She stressed the drug—clomiphene citrate—comes in different brands. Clomid is one of them which is widely used and considered safe, once managed properly. See sidebar above.
On Thursday, Health Minister Dr Fuad Khan told the Express he was unaware Lee Foon had taken fertility drugs; and multiple births were not only risky, but cause a strain on the health sector. Khan said he would work on bringing legislation through the Tissue Act to regulate fertility treatment.
Minto-Bain said she understood the minister's point. "We should be regulating the use of this drug, whether it is tablets, injections or IVF, because multiple pregnancies aren't healthy and he's (Khan) quite right in saying we shouldn't be creating these pregnancies unless it happens naturally and that's a one in a million chance. This shouldn't be happening over and over again. It's not healthy for mother or babies," she said, adding that it was also a huge drain on resources.
Minto-Bain praised the team of doctors and nurses at Mt Hope Women's Hospital who were caring for the sextuplets, but added that there was concern about the long-term health and well-being of the children.
Minto-Bain noted there were many women in this country who suffer from polycystic ovary syndrome and use clomiphene, and there should not be any fear in doing so.
The clinic, she said, has received hundreds of calls from women who are on the drug expressing fear that they were going to have multiple pregnancies. However, Minto-Bain said once the international best practice is followed and there are ultrasound checks, then there was nothing to worry about.
"We have hundreds of patients getting pregnant with clomiphene every year, but you use it safely and a certain dose. You don't go above 150 milligrammes and you do ultrasound to check—and if you're making more than the expected number of eggs, then your cycle is cancelled and you drop back on the dose," she said.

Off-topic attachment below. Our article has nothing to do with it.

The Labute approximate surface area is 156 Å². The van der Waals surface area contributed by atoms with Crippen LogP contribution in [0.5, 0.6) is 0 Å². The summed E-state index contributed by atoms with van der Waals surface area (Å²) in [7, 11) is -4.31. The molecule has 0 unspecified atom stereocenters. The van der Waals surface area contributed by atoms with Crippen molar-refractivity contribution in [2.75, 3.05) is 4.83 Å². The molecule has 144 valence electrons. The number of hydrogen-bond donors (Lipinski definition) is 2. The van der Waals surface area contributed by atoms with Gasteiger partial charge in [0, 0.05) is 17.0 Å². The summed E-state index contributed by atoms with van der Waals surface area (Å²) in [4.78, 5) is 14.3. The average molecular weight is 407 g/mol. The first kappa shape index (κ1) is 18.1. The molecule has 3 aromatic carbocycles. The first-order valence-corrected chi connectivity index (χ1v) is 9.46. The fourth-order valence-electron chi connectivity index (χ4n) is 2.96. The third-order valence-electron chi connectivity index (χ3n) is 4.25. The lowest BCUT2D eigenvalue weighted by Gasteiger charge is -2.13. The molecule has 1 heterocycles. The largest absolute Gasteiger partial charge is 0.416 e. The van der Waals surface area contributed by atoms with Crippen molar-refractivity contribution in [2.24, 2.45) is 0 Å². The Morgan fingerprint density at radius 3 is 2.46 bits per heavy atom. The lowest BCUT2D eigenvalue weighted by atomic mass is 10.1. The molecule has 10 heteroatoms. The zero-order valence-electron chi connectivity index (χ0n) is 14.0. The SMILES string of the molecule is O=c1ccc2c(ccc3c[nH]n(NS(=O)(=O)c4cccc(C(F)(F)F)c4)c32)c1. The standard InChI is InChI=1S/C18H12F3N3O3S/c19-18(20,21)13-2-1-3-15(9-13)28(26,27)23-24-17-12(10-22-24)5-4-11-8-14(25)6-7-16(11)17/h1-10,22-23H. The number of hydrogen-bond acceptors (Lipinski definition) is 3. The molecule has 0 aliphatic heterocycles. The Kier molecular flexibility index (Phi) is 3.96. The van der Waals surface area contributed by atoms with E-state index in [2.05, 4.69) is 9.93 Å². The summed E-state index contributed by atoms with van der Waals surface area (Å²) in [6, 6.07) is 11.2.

Minto-Bain said there is an absence of sufficient facilities to manage multiple pregnancies and also people cannot afford the type of care and long-term input that is required.
"Generally, premature babies will spend some time on the neonatal unit, requiring help to grow and eat and fight off infections. But longer term over the coming years sometimes they have problems with intellectual development, they need more help from an educational point of view, they can have long-term breathing and respiratory problems or sight problems," said Minto-Bain.
She said the fact that five of the six babies were breathing on their own and off ventilator support was an achievement for the Mt Hope neonatal unit and they should be congratulated.
"One of the things we see here in Trinidad and Tobago is women who have infertility problems truly desperate and they would go to anyone and do anything, and the problem is that overseas and in the Caribbean region where there is no regulation or legislation in place, clinics make an awful lot of money doing fertility work and multiple pregnancies don't matter to them. It goes down as a success in their clinic," she said.
Clinics and physicians, she said, need to be very ethical about what they do and that was why she welcomed Khan's recommendation for legislation.
Clomiphene citrate is indicated for the treatment of ovulation dysfunction in women desiring pregnancy. It initiates a series of endocrine events culminating in a rise of follicle stimulating hormone (FSH).
How it works
Clomiphene citrate comes in a pill, which a woman will begin taking on the third to the fifth day of her menstrual cycle.
The typical starting dose is one 50-milligramme tablet per day for five days. If a cycle is unsuccessful, the healthcare provider may increase the dose by 50-milligramme increments in subsequent cycles.
Clomiphene citrate "tricks" the body into believing the level of estrogen is low. As a result, the hypothalamus in the brain sends a signal to the pituitary gland to release more FSH and luteinising hormone (LH) into the bloodstream.
The high level of FSH, in turn, stimulates the development of a follicle and egg. If the treatment cycle is successful, a surge of LH may occur about a week after the last pill is taken.
This surge of LH causes the egg to be released, in a process called ovulation. In some cases, the treatment may result in more than one egg.
If ovulation does occur, fertilising the released egg, either through timed intercourse or intrauterine insemination, is the next step.